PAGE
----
Clayton Meredith, ABQ Bio-Park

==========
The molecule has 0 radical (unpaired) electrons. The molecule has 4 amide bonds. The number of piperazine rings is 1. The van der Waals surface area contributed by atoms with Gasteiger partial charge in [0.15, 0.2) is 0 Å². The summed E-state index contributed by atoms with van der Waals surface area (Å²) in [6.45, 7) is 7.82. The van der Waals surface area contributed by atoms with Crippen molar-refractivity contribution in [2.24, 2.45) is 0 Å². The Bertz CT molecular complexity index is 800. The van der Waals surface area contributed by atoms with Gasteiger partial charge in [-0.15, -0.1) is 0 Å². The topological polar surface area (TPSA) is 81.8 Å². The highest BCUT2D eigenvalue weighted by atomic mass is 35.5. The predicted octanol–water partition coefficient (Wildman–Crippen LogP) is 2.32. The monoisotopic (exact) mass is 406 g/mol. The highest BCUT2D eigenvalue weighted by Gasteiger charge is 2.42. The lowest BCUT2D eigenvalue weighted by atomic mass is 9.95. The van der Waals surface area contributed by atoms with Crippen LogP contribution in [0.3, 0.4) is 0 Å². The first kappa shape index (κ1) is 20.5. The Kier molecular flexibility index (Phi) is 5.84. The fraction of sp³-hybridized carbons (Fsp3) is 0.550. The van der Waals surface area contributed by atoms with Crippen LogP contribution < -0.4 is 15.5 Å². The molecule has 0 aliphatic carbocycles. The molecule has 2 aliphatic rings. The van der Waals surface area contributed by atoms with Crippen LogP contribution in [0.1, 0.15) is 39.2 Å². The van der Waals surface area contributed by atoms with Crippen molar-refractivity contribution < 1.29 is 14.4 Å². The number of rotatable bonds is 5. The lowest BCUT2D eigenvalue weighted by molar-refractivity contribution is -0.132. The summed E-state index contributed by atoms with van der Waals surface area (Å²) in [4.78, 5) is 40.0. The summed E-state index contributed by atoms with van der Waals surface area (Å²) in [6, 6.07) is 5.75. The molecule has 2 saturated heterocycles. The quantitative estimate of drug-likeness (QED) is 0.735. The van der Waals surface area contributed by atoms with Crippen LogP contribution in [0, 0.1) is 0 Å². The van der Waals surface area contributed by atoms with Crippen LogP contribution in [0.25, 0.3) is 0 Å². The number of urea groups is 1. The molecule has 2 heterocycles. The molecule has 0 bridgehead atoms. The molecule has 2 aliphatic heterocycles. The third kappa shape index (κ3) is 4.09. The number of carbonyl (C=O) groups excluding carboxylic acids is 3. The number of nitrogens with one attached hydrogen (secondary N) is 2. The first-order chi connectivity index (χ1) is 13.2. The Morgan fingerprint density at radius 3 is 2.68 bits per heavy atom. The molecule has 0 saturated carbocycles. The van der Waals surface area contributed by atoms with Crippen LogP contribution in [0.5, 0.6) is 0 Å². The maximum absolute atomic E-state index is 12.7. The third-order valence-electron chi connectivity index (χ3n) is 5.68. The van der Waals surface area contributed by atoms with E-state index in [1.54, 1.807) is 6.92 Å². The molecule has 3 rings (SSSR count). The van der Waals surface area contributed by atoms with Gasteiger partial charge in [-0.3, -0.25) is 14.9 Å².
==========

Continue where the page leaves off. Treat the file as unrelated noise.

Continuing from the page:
In a partnership between the IUCN Species Survival Commission (IUCN SSC), NatureServe, and ABQ BioPark, conservation status assessments and comprehensive species action plans are being developed for select medicinal plant taxa. This effort is part of a larger collaboration between zoos, gardens, and aquaria and the IUCN SSC, which aims to build a more robust Red List, thereby strengthening the first component in the Assess-Plan-Act model. A recent assessment of the conservation status of the genus Trillium in North America demonstrates the potential outcomes of such partnerships and the role public gardens can play in conservation initiatives. In 2019 this collaborative effort sought to generate IUCN Red List assessments, update NatureServe global ranks, and develop a comprehensive conservation plan for the genus Trillium. Through the assessment process, major threats to the genus and areas where additional research is needed were identified. Overabundance of white-tailed deer and habitat degradation caused by feral pigs are the most pervasive threats to the genus, but minor threats were identified at a regional scale which warrant investigation in other parts of the genus’ range. The southern Appalachian region is the center of Trillium diversity and is also at the confluence of several major threats to the genus. However, threats can be further distinguished based on habitat type and impact with respect to reproductive biology, which allows for targeted conservation initiatives. This approach maximizes the efficiency of these plans and allows for resources to be used effectively to promote plant conservation. This supra-species level approach has the potential to streamline conservation initiatives and build partnerships for large scale programs reducing extinction risk for large numbers of species simultaneously.